All those commutes spent observing drivers gabbing on the phone, grabbing something out of the glove compartment and gulping down a double-shot vanilla frappuccino? You must have imagined them.
More than two-thirds of Washington drivers don’t consider themselves part of the distracted driving problem, according to a new Pemco Insurance poll of Northwest drivers.
Instead, they blame everyone else on the road.
While about 40 percent of those polled agree that it’s extremely dangerous for other drivers to be distracted, just one-quarter of Washington motorists think it’s extremely dangerous if they are distracted.
Washingtonians believe, apparently, they can successfully navigate highways and byways with their eyes and attention elsewhere, but the rest of the motoring public cannot.
Perhaps we’re too, er, distracted to notice we’re part of the problem.
Here’s the kicker: Distracted driving is involved in 43 percent of fatal collisions in Vancouver, according to the Washington Traffic Safety Commission. Curbing distracted driving is a top priority for the city’s Target Zero program, which aims to eliminate traffic fatalities and serious injuries by 2030. The greatest number of deaths occur in the late afternoon, when school gets out and commuters are heading home.
When law enforcement officers select the cause of a collision in their police reports, they can choose from 13 distraction items. These were added to police collision reports in 2006 to better gauge what’s occupying people behind the wheel.
“Often, no evidence of distraction exists at the crash scene and drivers are reluctant to admit distraction played a role in the crash,” says a report from the Safety Commission. The number of crashes involving distracted driving may be under-reported.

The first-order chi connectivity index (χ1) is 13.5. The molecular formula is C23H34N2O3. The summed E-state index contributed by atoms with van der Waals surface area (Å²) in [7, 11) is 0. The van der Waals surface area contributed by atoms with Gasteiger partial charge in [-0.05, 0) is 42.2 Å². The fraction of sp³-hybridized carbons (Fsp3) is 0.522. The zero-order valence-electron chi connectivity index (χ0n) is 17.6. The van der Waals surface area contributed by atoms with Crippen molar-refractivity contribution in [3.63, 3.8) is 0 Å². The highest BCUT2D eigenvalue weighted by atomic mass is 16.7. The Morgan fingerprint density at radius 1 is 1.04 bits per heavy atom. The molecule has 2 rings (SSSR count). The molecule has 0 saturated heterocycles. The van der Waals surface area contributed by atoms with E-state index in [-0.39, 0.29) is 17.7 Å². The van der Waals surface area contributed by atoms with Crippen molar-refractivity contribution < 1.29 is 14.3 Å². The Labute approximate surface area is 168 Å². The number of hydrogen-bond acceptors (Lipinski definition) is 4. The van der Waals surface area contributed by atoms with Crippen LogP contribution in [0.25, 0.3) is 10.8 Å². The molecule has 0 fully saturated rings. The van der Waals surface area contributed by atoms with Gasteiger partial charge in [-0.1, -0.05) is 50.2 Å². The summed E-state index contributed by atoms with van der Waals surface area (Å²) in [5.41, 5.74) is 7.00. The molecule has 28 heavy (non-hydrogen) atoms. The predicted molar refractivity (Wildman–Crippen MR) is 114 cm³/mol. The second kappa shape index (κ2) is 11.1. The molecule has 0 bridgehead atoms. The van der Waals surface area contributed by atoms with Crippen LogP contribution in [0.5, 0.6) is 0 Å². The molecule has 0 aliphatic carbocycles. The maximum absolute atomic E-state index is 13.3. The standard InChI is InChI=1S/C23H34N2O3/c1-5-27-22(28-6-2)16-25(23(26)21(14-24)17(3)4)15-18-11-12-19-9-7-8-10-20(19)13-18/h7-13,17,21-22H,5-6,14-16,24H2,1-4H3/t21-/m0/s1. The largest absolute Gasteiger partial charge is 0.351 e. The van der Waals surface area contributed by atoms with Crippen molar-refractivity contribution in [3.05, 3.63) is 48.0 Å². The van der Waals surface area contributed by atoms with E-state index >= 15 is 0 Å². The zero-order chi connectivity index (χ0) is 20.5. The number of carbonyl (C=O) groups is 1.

Driving already divides a motorist’s attention, says Trooper Will Finn, spokesman for the Washington State Patrol, what with adjusting speed, checking mirrors, watching and braking for other vehicles on the roadway, switching wipers on and off.
“The last thing you need is another distraction,” he said.
The No. 1 distraction is talking on a cellphone. Texting, while less common, is another top offender. Three-quarters of survey respondents say they never, ever text and slightly more than half say they never talk on a mobile phone while driving.
Signs of distraction
While it’s tough to spot a phone’s glow in the middle of the day, Finn says distracted drivers give themselves away by appearing impaired. On Wednesday, he saw a vehicle drift over the fog lines twice, switch lanes without signalling and erratically speed up and slow down — behavior that points to driving under the influence of intoxicants.
After Finn pulled over the vehicle, the driver, who was not impaired, said a spider had dropped down from his sun visor in front of his face. Troopers hear a variety of excuses, from the unwanted arachnid visitor to picking up a dropped “binky.”
According to Washington law, distracted driving is anything that takes your eyes off the road, hand off the wheel or attention away from the task at hand. In the survey, one in three drivers openly admit to being distracted at least some of the time.
“Motorists are frustrated” when they see other drivers get away with bad behaviors, Finn said. “We can’t stop everybody, but we’re trying.”